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A Menopause Friendly Workplace – Why It Matters?
In the past, discussing menopause was akin to tiptoeing around a taboo topic, but times are changing.
The increasing awareness and advocacy initiatives are gradually breaking down these barriers, encouraging more open dialogue and understanding about menopause-related issues in professional settings. Employers and employees alike are becoming more receptive to discussing menopause recognising its impact on the workplace and acknowledging the need for supportive policies and conversations. As October marks Menopause Awareness month, it’s an excellent time to take a closer look at what it truly means to be menopause friendly. And why does menopause matter in the workplace?
Menopause will affect individuals differently and there are three stages to the menopause:
The average age of menopause is between the ages of 45 and 55, but it can happen earlier. Symptoms usually last between four and eight years although they may persist for longer. All stages and types of menopause are different and symptoms will vary from person to person. Symptoms of menopause include both mental and physical symptoms. Common symptoms include changes in mood, low self-esteem, brain fog and concentration levels. They also include hot flushes, difficulty sleeping, headaches and migraines, a more details list of symptoms can be found on NHS.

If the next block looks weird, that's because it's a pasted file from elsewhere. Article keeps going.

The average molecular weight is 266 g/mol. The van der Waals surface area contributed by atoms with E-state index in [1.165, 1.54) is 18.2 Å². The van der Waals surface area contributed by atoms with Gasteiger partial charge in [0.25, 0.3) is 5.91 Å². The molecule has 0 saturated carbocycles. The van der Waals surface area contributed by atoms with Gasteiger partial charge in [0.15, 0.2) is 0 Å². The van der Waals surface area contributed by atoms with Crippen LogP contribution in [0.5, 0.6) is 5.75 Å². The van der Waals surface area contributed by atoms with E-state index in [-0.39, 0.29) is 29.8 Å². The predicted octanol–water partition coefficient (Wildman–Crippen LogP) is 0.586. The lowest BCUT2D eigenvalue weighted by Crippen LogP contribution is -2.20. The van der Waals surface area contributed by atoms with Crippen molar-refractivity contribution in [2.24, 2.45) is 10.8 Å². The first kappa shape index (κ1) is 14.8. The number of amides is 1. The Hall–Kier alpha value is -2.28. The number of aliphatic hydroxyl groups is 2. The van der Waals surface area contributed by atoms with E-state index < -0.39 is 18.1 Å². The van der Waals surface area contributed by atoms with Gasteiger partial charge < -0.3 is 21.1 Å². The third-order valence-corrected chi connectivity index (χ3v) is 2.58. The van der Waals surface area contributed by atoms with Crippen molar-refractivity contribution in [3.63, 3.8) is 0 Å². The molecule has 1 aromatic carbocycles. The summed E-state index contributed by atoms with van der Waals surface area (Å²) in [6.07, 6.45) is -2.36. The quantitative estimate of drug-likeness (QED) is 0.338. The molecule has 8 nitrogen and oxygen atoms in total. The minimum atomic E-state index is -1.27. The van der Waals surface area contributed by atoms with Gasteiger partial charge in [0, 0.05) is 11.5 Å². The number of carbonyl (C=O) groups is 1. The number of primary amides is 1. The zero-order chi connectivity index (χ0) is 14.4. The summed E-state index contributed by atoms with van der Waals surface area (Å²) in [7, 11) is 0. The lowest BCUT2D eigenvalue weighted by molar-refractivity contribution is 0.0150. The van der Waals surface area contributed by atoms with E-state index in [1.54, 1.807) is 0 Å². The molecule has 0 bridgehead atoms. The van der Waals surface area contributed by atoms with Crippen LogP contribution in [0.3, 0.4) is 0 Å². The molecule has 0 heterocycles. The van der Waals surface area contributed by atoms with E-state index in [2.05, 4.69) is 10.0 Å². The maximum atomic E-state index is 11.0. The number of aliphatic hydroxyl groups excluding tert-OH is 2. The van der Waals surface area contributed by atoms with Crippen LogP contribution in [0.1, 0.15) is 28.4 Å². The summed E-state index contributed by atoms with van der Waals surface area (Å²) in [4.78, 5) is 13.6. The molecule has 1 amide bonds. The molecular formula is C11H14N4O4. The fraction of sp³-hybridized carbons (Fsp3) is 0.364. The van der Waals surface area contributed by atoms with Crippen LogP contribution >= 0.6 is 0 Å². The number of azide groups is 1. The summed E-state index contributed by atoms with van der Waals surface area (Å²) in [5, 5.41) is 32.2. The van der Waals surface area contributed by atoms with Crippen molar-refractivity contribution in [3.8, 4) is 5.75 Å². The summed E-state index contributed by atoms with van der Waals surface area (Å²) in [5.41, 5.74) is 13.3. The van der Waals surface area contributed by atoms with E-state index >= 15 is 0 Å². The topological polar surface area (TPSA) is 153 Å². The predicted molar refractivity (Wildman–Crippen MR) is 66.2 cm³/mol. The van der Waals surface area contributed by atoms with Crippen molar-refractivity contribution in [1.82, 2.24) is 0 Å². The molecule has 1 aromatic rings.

Menopause and the workforce
The number of women who will experience menopause while in employment is increasing. Pre-pandemic research showed that women over the age of 50 were the fastest-growing group in the workforce. There are currently around 4.5 million women aged 50-64 in employment. Here are a few facts on menopause that highlight the scale of the issue:
- Menopausal women are the fastest-growing demographic in the workforce
- According to the Faculty of Occupational Medicine, nearly 8 out of 10 menopausal women are in work.
- 3 out of 4 women experience symptoms, 1 in 4 could experience serious symptoms
- One in three of the workforce will soon be over 50, and the retirement age is currently 66
- One in four consider leaving their jobs because of their menopausal symptoms
- There have already been successful employment tribunals against employers